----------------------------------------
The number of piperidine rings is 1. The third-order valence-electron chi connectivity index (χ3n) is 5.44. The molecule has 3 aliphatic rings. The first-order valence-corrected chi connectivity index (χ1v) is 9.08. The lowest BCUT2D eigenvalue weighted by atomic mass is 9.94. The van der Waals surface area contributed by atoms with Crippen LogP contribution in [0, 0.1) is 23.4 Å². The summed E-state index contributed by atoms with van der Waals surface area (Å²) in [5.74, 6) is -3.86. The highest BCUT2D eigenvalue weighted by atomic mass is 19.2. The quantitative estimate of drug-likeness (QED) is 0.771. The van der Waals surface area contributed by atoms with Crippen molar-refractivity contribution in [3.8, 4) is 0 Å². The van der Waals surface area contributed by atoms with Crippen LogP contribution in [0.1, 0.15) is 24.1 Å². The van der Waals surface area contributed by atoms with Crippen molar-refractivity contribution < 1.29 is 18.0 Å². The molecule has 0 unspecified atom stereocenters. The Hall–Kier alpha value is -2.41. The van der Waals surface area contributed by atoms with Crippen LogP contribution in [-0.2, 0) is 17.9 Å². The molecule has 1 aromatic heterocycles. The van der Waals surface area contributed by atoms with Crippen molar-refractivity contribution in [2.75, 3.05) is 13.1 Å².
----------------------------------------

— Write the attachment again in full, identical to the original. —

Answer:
The number of piperidine rings is 1. The third-order valence-electron chi connectivity index (χ3n) is 5.44. The molecule has 3 aliphatic rings. The first-order valence-corrected chi connectivity index (χ1v) is 9.08. The lowest BCUT2D eigenvalue weighted by atomic mass is 9.94. The van der Waals surface area contributed by atoms with Crippen LogP contribution in [0, 0.1) is 23.4 Å². The summed E-state index contributed by atoms with van der Waals surface area (Å²) in [5.74, 6) is -3.86. The highest BCUT2D eigenvalue weighted by atomic mass is 19.2. The quantitative estimate of drug-likeness (QED) is 0.771. The van der Waals surface area contributed by atoms with Crippen molar-refractivity contribution in [3.8, 4) is 0 Å². The van der Waals surface area contributed by atoms with Crippen LogP contribution in [0.1, 0.15) is 24.1 Å². The van der Waals surface area contributed by atoms with Crippen molar-refractivity contribution < 1.29 is 18.0 Å². The molecule has 0 unspecified atom stereocenters. The Hall–Kier alpha value is -2.41. The van der Waals surface area contributed by atoms with Crippen LogP contribution in [-0.2, 0) is 17.9 Å². The molecule has 1 aromatic heterocycles. The van der Waals surface area contributed by atoms with Crippen molar-refractivity contribution in [2.75, 3.05) is 13.1 Å².